This, it appeared, would not be Sir Norman Fowler, the party chairman, who Mr Cowling believes 'looks like a virtuous apprentice' and 'scores minus 350 on the dignity-rating'. He added: 'The PM will remove him if he has any sense.' Mr Clarke, the Chancellor, was a bit too much of a 'Max Miller, cheeky- chappie sort of figure'.

As a believer in the importance of individual actions and high politics in shaping history, Mr Cowling is reluctant to see the current crisis as one provoked by the forces of left and right battling for primacy. Rather, he sees it in terms of 'ins' versus 'outs'. He views Thatcherism as a collision of circumstances, personalities and a strand of traditional Tory thinking. 'It was a force for good. Historically, there was a public sentiment to respond to and she and others had a bag of tricks and a set of policies to respond.

'They were fortunate in their timing, but Keith Joseph, Nigel Lawson, Geoffrey Howe and she had something resembling a programme. If it was not at the beginning, she came to believe it at the end, and that is fair enough.'

Lady Thatcher, he thinks, 'has found it very difficult to reconstruct a political career after the deluge', but adds: 'She deserves the honour due to someone who did something for which the Conservative Party should be deeply grateful.' Nor would he attack the present Prime Minister, although his defence was less convincing. Pressed for a judgement on Mr Major (whom he has met), he said - after lengthy deliberation - that he was 'amiable'. It was rather like observing that Graham Taylor has good table manners.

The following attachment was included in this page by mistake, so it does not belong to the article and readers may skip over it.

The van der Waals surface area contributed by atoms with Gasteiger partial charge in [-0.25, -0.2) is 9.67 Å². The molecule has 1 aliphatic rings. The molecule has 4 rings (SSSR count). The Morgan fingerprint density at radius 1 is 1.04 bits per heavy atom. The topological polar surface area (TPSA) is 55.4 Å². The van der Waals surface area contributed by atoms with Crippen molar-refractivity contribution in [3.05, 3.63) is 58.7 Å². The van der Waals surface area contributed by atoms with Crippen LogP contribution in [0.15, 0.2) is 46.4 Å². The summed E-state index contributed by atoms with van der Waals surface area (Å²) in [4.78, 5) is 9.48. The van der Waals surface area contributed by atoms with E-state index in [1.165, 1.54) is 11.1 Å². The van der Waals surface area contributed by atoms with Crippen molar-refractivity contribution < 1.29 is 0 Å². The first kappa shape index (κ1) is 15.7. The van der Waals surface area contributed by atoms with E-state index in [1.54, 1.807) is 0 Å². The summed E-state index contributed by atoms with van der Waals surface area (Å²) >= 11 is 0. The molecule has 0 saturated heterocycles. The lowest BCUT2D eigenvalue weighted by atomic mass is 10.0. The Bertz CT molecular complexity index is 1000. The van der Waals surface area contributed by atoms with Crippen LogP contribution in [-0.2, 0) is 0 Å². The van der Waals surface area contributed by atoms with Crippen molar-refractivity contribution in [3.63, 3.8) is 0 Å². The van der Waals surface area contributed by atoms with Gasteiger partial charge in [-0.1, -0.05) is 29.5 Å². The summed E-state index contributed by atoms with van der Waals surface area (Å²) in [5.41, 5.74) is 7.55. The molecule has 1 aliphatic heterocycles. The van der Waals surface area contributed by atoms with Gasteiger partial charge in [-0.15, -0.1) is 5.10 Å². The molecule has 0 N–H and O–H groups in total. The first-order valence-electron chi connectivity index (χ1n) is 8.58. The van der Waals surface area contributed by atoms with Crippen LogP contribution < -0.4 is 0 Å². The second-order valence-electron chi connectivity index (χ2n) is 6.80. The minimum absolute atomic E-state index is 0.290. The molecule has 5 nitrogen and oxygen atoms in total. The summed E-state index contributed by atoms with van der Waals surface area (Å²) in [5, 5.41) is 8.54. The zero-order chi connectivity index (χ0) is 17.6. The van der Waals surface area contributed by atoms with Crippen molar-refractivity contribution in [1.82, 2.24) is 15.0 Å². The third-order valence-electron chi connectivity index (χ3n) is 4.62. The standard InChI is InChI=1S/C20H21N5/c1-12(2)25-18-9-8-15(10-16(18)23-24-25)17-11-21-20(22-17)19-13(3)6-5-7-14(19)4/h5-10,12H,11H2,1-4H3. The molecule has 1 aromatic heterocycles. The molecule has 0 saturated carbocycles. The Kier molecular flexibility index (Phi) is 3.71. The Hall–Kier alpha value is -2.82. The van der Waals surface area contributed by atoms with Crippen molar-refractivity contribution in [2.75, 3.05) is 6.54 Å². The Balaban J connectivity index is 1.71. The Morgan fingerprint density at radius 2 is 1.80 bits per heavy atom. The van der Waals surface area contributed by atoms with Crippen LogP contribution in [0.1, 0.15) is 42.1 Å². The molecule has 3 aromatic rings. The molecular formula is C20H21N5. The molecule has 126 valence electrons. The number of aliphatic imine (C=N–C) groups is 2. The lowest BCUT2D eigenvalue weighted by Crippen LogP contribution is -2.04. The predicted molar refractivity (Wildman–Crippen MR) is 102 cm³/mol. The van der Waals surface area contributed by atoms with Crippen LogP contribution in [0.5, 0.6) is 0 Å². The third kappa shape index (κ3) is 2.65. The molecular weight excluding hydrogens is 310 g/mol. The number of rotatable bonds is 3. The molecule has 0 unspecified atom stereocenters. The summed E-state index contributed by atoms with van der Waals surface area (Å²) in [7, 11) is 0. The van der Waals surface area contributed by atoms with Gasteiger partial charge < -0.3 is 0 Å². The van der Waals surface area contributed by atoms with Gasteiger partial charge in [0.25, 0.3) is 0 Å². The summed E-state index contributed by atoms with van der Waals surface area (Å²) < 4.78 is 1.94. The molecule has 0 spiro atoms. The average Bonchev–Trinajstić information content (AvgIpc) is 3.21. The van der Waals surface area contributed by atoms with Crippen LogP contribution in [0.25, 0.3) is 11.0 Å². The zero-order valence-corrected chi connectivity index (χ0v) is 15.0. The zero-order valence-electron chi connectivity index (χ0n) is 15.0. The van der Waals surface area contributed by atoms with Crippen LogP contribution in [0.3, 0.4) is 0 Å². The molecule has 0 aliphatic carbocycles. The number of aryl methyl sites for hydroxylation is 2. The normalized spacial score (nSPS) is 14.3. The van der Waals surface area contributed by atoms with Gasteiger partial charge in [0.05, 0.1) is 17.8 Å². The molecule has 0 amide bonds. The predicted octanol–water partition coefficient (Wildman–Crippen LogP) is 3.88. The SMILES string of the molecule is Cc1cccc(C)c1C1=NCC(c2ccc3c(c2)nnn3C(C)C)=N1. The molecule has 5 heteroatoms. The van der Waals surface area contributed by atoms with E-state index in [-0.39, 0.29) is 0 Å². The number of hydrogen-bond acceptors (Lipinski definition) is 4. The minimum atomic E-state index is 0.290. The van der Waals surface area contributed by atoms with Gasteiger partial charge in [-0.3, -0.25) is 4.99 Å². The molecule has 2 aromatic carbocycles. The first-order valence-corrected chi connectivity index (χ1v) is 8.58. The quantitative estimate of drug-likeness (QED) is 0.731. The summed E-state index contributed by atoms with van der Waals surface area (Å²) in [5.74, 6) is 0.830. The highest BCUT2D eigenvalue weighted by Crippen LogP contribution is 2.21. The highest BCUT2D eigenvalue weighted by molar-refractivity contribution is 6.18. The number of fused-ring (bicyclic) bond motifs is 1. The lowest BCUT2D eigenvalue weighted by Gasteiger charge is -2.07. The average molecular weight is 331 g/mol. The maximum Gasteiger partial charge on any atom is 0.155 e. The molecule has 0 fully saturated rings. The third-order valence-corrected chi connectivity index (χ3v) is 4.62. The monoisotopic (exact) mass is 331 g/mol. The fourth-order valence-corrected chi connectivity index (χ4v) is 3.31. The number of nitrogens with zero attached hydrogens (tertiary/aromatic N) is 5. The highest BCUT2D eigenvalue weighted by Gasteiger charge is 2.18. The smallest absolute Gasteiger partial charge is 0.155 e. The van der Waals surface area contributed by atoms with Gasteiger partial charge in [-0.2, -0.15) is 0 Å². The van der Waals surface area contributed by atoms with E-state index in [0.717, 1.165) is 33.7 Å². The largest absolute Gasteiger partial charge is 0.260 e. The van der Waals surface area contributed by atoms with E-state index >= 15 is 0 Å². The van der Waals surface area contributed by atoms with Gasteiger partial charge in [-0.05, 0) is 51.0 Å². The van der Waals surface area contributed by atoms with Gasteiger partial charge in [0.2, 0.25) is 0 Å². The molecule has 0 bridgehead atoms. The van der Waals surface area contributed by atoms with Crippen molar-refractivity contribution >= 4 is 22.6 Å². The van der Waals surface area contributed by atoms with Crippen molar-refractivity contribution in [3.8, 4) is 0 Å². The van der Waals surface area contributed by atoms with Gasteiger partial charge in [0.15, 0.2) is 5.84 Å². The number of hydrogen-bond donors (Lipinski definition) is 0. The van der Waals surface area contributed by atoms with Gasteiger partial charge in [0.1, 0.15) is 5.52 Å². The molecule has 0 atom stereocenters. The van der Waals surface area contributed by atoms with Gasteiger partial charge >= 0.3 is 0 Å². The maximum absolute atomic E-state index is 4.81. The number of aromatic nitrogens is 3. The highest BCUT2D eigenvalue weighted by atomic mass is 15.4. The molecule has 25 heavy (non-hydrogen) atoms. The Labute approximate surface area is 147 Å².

Amiable or not, it is clear that Mr Major has not provided the leadership that the right expected. 'The policies,' Mr Cowling concluded, 'are perfectly all right but it is not clear to the public what the Conservative Party stands for, what it is meaning to say, and in what tone it is meaning to say it.'

(Photograph omitted)

Start your day with The Independent, sign up for daily news emails
Sport
Super BowlAfter Katy Perry madness it's back to The Independent's live coverage of Super Bowl 49!
News
See what Twitter had to say about the first half of the Super Bowl
News
people
News
people
PROMOTED VIDEO
Have you tried new the Independent Digital Edition apps?
ebooks
ebooksA special investigation by Andy McSmith
Latest stories from i100
Have you tried new the Independent Digital Edition apps?
Independent Dating
and  

By clicking 'Search' you
are agreeing to our
Terms of Use.

iJobs Job Widget
iJobs General

Tradewind Recruitment: PMLD Teacher

Negotiable: Tradewind Recruitment: PMLD Teacher A specialist primary school i...

Recruitment Genius: Online Media Sales Trainee

£15000 - £30000 per annum: Recruitment Genius: Now our rapidly expanding and A...

Recruitment Genius: Public House Manager / Management Couples

£15000 - £20000 per annum: Recruitment Genius: Are you passionate about great ...

Recruitment Genius: Production Planner

£20000 - £30000 per annum: Recruitment Genius: This fast growing reinforcing s...

Day In a Page